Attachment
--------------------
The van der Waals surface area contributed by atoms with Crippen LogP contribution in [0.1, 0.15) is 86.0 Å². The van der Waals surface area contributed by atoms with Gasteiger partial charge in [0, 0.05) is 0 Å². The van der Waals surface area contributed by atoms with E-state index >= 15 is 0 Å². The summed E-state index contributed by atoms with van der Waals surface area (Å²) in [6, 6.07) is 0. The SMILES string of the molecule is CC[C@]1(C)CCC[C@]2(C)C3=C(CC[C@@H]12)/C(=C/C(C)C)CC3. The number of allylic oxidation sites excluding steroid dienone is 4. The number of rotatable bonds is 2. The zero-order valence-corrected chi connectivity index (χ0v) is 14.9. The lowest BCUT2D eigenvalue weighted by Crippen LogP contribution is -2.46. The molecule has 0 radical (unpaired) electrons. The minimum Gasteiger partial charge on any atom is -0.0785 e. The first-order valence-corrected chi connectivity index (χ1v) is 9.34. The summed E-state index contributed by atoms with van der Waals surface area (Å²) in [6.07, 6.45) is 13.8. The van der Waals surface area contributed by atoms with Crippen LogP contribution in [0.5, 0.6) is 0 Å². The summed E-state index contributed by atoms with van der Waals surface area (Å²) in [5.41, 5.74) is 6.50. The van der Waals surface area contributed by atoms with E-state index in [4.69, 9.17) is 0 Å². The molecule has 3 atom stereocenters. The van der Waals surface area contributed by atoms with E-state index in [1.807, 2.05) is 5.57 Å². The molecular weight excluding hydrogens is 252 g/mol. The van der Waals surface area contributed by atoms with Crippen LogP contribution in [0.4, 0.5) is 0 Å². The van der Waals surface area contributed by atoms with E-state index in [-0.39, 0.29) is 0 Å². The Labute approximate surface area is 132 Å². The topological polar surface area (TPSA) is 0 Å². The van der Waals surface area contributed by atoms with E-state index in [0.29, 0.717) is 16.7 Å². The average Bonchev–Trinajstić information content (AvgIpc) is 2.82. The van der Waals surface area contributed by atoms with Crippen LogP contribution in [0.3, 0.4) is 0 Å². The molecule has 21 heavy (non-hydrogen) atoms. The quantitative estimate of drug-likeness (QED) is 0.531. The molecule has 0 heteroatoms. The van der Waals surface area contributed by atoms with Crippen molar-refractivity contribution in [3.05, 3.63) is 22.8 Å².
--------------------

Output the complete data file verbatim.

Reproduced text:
The van der Waals surface area contributed by atoms with Crippen LogP contribution in [0.1, 0.15) is 86.0 Å². The van der Waals surface area contributed by atoms with Gasteiger partial charge in [0, 0.05) is 0 Å². The van der Waals surface area contributed by atoms with E-state index >= 15 is 0 Å². The summed E-state index contributed by atoms with van der Waals surface area (Å²) in [6, 6.07) is 0. The SMILES string of the molecule is CC[C@]1(C)CCC[C@]2(C)C3=C(CC[C@@H]12)/C(=C/C(C)C)CC3. The number of allylic oxidation sites excluding steroid dienone is 4. The number of rotatable bonds is 2. The zero-order valence-corrected chi connectivity index (χ0v) is 14.9. The lowest BCUT2D eigenvalue weighted by Crippen LogP contribution is -2.46. The molecule has 0 radical (unpaired) electrons. The minimum Gasteiger partial charge on any atom is -0.0785 e. The first-order valence-corrected chi connectivity index (χ1v) is 9.34. The summed E-state index contributed by atoms with van der Waals surface area (Å²) in [6.07, 6.45) is 13.8. The van der Waals surface area contributed by atoms with Crippen LogP contribution in [0.5, 0.6) is 0 Å². The summed E-state index contributed by atoms with van der Waals surface area (Å²) in [5.41, 5.74) is 6.50. The van der Waals surface area contributed by atoms with E-state index in [4.69, 9.17) is 0 Å². The molecule has 3 atom stereocenters. The van der Waals surface area contributed by atoms with E-state index in [1.807, 2.05) is 5.57 Å². The molecular weight excluding hydrogens is 252 g/mol. The van der Waals surface area contributed by atoms with Crippen LogP contribution in [0.4, 0.5) is 0 Å². The van der Waals surface area contributed by atoms with E-state index in [-0.39, 0.29) is 0 Å². The Labute approximate surface area is 132 Å². The topological polar surface area (TPSA) is 0 Å². The van der Waals surface area contributed by atoms with E-state index in [0.29, 0.717) is 16.7 Å². The average Bonchev–Trinajstić information content (AvgIpc) is 2.82. The van der Waals surface area contributed by atoms with Crippen LogP contribution in [0.3, 0.4) is 0 Å². The molecule has 21 heavy (non-hydrogen) atoms. The quantitative estimate of drug-likeness (QED) is 0.531. The molecule has 0 heteroatoms. The van der Waals surface area contributed by atoms with Crippen molar-refractivity contribution in [3.05, 3.63) is 22.8 Å².